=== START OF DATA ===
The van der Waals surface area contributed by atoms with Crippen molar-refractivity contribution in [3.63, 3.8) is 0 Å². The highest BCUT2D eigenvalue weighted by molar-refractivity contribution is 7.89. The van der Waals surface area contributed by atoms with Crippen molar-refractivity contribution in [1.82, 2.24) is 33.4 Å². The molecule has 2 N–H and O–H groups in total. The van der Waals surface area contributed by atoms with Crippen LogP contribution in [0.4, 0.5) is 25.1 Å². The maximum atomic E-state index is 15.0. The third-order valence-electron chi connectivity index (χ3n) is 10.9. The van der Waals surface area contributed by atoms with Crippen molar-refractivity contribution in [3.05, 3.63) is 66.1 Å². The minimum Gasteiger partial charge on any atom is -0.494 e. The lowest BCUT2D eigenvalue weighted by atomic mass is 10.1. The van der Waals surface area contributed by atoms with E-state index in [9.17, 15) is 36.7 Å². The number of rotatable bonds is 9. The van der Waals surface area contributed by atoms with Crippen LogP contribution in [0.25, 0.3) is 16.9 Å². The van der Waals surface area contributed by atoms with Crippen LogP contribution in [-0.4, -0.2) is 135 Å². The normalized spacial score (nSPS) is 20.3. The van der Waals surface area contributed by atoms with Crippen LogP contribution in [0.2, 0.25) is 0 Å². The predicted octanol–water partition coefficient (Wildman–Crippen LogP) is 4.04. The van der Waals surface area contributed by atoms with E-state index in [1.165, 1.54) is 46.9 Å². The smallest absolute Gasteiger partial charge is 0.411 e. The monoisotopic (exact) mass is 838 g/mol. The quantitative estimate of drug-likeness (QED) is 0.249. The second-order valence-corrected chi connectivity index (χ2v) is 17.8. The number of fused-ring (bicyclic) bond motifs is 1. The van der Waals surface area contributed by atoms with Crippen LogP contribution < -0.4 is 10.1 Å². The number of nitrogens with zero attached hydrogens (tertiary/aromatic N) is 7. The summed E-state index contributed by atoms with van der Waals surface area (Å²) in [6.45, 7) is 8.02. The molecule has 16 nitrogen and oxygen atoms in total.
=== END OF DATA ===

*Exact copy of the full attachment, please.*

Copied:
The van der Waals surface area contributed by atoms with Crippen molar-refractivity contribution in [3.63, 3.8) is 0 Å². The highest BCUT2D eigenvalue weighted by molar-refractivity contribution is 7.89. The van der Waals surface area contributed by atoms with Crippen molar-refractivity contribution in [1.82, 2.24) is 33.4 Å². The molecule has 2 N–H and O–H groups in total. The van der Waals surface area contributed by atoms with Crippen LogP contribution in [0.4, 0.5) is 25.1 Å². The maximum atomic E-state index is 15.0. The third-order valence-electron chi connectivity index (χ3n) is 10.9. The van der Waals surface area contributed by atoms with Crippen molar-refractivity contribution in [3.05, 3.63) is 66.1 Å². The minimum Gasteiger partial charge on any atom is -0.494 e. The lowest BCUT2D eigenvalue weighted by atomic mass is 10.1. The van der Waals surface area contributed by atoms with E-state index in [9.17, 15) is 36.7 Å². The number of rotatable bonds is 9. The van der Waals surface area contributed by atoms with Crippen LogP contribution in [0.25, 0.3) is 16.9 Å². The van der Waals surface area contributed by atoms with Crippen LogP contribution in [-0.4, -0.2) is 135 Å². The normalized spacial score (nSPS) is 20.3. The van der Waals surface area contributed by atoms with Crippen LogP contribution in [0.2, 0.25) is 0 Å². The predicted octanol–water partition coefficient (Wildman–Crippen LogP) is 4.04. The van der Waals surface area contributed by atoms with E-state index in [1.165, 1.54) is 46.9 Å². The smallest absolute Gasteiger partial charge is 0.411 e. The monoisotopic (exact) mass is 838 g/mol. The quantitative estimate of drug-likeness (QED) is 0.249. The second-order valence-corrected chi connectivity index (χ2v) is 17.8. The number of fused-ring (bicyclic) bond motifs is 1. The van der Waals surface area contributed by atoms with Crippen LogP contribution < -0.4 is 10.1 Å². The number of nitrogens with zero attached hydrogens (tertiary/aromatic N) is 7. The summed E-state index contributed by atoms with van der Waals surface area (Å²) in [6.45, 7) is 8.02. The molecule has 16 nitrogen and oxygen atoms in total.